Wednesday, August 26, 2009

Photo Preservation

I'm sure we all have those photos of our Italian ancestors that are starting to show signs of age. Take the photo at the left which neatly slices Giuseppa Catanese's face in half. What I wouldn't give to erase that crack as it is the youngest known photograph of this ancestor.

Maureen Taylor has written a great book on this subject titled Preserving You Family Photographs: How to Organize, Present, and Restore Your Precious Family Images. You can also follow her blog at Photo Detective.

Civil Records of Selected Italian Comunes

This website provides links or email addresses for transcribed or abstracted Italian civil records. Take the time to see if your comune of interest is listed.

But remember, the use of transcriptions/abstractions should never take the place of research in original records. There is usually more information in the documents than has been transcribed.

Happy hunting!

This is a great place to find information on your ancestor's town of origin. You'll find links to town websites, addresses of civil record offices, street maps as well as satellite images of most towns amongst a host of other useful links.

This website is an extremely useful tool for the Italian researcher!

Tuesday, August 25, 2009

Thinking Beyond the Obvious - the Death of Saverio Arturi

Beginning researchers are often satisfied with the gathering of names and dates and sometimes don't take the time to look beyond the obvious in an Italian record. Yet sometimes it is those other details that really put a record into it's historical and/or social context. This practice will often result in more interesting details for that family history we all want to write someday.

Take for example the death record of Saverio Arturi.

Death Record of Saverio Arturi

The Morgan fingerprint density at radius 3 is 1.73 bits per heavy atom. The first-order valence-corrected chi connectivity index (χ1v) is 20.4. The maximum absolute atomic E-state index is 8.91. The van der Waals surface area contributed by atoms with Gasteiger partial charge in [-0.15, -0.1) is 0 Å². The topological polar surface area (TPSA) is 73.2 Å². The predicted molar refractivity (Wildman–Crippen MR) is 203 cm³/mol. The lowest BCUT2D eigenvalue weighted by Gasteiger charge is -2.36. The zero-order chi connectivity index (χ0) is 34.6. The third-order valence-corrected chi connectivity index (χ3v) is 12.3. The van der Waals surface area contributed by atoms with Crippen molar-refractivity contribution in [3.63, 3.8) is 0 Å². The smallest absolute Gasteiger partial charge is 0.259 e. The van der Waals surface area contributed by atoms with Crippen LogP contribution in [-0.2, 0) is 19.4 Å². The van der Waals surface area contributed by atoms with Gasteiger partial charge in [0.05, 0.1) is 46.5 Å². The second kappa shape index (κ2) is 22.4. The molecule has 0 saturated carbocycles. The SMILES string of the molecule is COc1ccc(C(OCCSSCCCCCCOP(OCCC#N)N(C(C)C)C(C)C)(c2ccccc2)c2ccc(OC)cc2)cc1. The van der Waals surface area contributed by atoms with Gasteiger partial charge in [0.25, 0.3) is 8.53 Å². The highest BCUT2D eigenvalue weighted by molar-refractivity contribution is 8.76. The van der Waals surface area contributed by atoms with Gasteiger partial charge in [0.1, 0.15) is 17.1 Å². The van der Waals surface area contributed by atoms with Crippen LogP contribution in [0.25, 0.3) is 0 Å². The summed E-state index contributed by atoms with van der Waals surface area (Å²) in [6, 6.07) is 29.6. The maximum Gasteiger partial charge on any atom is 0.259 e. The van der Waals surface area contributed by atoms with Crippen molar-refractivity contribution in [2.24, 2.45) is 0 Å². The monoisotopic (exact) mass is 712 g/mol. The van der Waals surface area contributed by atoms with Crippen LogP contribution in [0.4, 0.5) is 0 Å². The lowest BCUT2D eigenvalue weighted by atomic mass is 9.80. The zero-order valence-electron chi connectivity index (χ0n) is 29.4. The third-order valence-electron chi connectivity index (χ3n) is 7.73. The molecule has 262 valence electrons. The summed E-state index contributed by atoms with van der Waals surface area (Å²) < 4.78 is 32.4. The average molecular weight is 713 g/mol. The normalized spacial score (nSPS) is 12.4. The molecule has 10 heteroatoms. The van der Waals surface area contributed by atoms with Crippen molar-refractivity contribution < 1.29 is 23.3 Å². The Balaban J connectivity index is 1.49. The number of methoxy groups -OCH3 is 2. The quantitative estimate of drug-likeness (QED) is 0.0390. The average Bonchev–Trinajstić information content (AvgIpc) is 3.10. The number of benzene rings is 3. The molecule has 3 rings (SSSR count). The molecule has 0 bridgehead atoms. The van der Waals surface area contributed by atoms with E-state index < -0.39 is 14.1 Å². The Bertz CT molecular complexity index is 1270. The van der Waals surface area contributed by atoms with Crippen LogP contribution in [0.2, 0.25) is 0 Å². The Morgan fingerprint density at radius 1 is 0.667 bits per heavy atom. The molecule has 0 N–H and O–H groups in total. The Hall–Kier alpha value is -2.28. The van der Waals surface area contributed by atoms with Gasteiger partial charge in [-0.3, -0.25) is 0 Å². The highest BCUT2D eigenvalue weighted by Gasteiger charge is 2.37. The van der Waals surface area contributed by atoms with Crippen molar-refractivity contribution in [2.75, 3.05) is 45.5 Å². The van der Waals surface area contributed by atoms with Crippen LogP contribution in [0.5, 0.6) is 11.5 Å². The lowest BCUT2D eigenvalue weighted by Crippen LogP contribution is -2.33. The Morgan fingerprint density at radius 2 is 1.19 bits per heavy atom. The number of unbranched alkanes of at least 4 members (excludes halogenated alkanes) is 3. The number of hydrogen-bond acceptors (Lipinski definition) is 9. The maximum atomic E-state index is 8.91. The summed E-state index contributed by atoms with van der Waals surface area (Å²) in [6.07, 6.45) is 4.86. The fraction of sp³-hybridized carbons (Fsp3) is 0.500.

Saverio was a 26-year old soldier from Pietro Guadano in the Calabria province who died in a small mountain town in Sicily in 1862. His parents are indicated to be Luiggi and Maria Cozza. Saverio died "of violent means" in a piazza in the town of Isnello.

But what was going on in Sicily during this time period? A basic knowledge of Sicilian history will reveal that there was much civil unrest due to the changes being implemented by Unification. Italian troops were sent to squelch these rebellions and to put an end to the bandits who were attempting to "redistribute the wealth" to the less fortunate. So now you have a probable reason for his presence and subsequent death in a town so far from home.

Additionally, take a look at his indicated town of birth, Pietro Guardano in the Cosenza province. If you'll do a search for this town, you won't find a town by this name in any new or old gazeteers of Italy. However, there is a San Pietro in Guarano in the Cosenza province. Logically, this would be a good starting point for continued research on this man.

So, look beyond the obvious! You'll be surprised what information you'll find.

New Location for the Archivio di Stato dell'Aquila

Many of us watched in horror at the pictures of what remained of the provincial archives in l'Aquila after the earthquake last April. A new location for the archives was announced on 30 July 2009. Here's the link to the press release.

Press Release

Digitization Project at the Archivio di Stato (Provincial Archives) di Cosenza

Not long ago the Cosenza provincial archives began a digitization project consisting of civil vital records as well as military conscription. It is an ongoing project, so watch for more records to be added in the coming months!

Portale della Storia degli Italiani Homepage

You will need to sign in initially. I have received no spam or otherwise intrusive computer issues from using this resource.

Happy researching!

Italian Genealogy

Italian-Americans have a unique and rich heritage. Now several generations past their immigrating ancestors, more and more of their history and culture is being lost. Many realize that they know little of where their ancestors came from, their hopes, their fears and the reasons for their departure.

As a researcher in Italian genealogy, I've found great satisfaction in reuniting Italian descendants with their ancestral heritage and culture. Italians and their descendants have played an integral role in all aspects of life here in the United States.

This blog will be a mix of genealogy, history and culture. But above will be about all things Italian!